Articles

Evolving law addresses coverage after hack

In what one justice described as an “emerging area of law,” the Indiana Supreme Court recently issued an opinion that insurance lawyers say provides, for the first time, concrete guidance in Indiana on how far computer fraud insurance can extend against hacks.

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In push for poll workers, lawyers are coveted recruits

Anticipating a shortage of poll workers on Election Day, the Indiana Supreme Court has joined the recruitment effort. Lawyers who serve on Nov. 3 will be able to claim up to one hour of continuing legal education credit for going through the training and report the time worked as pro bono hours.

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Moore & Sweet: A guide to will and trust validation in Indiana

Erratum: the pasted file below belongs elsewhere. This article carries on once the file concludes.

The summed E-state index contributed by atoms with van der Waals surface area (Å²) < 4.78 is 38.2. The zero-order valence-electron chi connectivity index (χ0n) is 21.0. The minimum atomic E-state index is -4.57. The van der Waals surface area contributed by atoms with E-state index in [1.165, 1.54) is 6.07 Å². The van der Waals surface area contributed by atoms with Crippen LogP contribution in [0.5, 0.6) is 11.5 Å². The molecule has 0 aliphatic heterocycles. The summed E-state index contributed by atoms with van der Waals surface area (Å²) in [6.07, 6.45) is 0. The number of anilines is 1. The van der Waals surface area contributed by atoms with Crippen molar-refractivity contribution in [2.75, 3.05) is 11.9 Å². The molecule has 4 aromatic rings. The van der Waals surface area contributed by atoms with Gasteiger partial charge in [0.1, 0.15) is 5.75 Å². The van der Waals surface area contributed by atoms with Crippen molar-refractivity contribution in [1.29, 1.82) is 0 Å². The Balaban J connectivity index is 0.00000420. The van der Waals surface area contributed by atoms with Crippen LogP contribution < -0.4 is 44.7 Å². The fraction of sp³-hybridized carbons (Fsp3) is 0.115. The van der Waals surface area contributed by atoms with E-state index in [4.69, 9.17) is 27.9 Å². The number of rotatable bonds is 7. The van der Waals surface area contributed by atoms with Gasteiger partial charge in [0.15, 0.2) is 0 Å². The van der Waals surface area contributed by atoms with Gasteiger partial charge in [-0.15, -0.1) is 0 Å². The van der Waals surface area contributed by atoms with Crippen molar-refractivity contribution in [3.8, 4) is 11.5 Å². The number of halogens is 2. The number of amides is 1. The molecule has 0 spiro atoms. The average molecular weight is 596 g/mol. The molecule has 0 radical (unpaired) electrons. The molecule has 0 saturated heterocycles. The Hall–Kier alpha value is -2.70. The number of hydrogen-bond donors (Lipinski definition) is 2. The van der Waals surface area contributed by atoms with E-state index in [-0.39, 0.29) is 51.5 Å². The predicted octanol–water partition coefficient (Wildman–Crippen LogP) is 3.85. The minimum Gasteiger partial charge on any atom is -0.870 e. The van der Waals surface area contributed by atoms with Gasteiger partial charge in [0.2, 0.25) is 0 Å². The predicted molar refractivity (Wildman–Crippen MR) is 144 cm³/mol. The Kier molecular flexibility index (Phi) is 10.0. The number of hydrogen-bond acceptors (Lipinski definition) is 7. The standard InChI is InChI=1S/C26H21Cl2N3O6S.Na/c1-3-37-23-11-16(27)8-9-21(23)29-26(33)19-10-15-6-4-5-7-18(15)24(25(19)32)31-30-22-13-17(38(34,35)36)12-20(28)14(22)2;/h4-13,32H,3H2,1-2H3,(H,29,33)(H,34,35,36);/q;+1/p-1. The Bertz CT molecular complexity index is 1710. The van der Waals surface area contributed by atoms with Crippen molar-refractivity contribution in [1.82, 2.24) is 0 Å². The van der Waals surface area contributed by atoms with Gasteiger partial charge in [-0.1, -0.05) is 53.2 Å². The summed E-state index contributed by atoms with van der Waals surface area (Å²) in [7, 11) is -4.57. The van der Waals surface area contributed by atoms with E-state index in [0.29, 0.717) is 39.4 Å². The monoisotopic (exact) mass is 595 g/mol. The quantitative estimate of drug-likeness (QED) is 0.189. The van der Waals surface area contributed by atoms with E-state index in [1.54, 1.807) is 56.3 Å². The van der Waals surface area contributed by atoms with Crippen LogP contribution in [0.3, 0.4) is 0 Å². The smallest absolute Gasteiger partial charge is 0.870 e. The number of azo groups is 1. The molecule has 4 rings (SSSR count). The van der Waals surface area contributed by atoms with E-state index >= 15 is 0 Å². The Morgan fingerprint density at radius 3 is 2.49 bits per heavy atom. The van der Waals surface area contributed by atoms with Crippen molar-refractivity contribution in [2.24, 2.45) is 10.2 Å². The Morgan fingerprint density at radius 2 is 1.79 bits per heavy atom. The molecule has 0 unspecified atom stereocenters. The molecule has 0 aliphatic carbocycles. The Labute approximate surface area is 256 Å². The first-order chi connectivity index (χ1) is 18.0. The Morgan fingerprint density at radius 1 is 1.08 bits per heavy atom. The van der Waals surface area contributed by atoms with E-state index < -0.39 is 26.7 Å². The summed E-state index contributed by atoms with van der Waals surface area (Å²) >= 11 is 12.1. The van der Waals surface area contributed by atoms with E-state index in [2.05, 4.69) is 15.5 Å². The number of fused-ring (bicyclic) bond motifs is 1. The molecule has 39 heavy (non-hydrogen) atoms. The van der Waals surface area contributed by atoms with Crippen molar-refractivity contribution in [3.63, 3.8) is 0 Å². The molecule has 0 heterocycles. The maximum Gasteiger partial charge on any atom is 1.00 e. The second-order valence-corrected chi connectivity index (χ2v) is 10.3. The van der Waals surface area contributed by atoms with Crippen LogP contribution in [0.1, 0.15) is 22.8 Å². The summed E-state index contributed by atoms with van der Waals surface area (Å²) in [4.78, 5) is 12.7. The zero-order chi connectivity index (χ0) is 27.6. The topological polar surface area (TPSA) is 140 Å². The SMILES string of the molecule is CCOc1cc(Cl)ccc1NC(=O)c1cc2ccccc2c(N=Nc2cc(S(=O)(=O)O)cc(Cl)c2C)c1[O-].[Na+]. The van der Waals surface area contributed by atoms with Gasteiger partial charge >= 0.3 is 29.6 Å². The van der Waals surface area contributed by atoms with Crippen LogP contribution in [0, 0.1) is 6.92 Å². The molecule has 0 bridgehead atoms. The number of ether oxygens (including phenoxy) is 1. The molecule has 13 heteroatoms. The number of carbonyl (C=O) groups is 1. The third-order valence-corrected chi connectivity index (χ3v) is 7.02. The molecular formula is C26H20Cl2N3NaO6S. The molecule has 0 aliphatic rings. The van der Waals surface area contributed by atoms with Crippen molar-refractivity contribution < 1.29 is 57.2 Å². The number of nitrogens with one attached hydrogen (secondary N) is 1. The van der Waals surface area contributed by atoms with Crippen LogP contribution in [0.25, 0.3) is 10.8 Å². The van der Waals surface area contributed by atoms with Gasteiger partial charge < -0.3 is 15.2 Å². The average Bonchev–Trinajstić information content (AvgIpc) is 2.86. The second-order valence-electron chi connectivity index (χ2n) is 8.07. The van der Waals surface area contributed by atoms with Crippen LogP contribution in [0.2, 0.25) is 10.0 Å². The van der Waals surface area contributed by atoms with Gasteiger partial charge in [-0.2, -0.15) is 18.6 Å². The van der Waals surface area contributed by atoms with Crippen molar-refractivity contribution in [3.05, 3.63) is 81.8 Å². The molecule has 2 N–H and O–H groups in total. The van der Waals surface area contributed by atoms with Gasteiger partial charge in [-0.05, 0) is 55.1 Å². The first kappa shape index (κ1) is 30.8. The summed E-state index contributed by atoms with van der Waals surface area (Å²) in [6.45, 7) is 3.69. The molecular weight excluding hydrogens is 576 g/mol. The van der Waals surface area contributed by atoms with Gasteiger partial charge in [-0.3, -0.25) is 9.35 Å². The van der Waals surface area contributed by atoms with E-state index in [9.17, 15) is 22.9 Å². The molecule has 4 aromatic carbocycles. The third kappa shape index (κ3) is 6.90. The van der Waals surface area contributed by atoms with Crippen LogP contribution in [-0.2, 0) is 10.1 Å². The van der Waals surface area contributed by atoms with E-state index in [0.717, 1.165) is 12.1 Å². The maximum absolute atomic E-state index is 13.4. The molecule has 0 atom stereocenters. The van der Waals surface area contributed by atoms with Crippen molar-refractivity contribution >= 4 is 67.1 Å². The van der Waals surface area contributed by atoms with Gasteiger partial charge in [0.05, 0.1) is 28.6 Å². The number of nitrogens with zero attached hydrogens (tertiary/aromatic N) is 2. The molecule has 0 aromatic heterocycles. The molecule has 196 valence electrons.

We return to the scenario presented in a previous article, “Premortem validation could help avert will, estate contests” (Indiana Lawyer, Oct. 16, 2019). Recall that the mother (“mom”) changed her will six months before her death, giving the entire estate to her caregiver-daughter (“daughter”) and leaving nothing for her out-of-town son (“son”). Since Indiana has not yet enacted pre-mortem validation statutes for wills or trusts, daughter and son must argue the validity of the final will in court after mom has passed. This article discusses how the scenario (and a similar one dealing with a revocable trust) might play out under current Indiana law.

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Uhl and Bose: Domino’s effect: SCOTUS skips clarifying ADA web access

Businesses are increasingly facing lawsuits under the Americans with Disabilities Act (ADA) regarding whether their websites are accessible to persons with disabilities. Recently, the United States Supreme Court declined an opportunity to address the law applicable to such claims, leaving businesses with little clarity as to what potential exposure they face.

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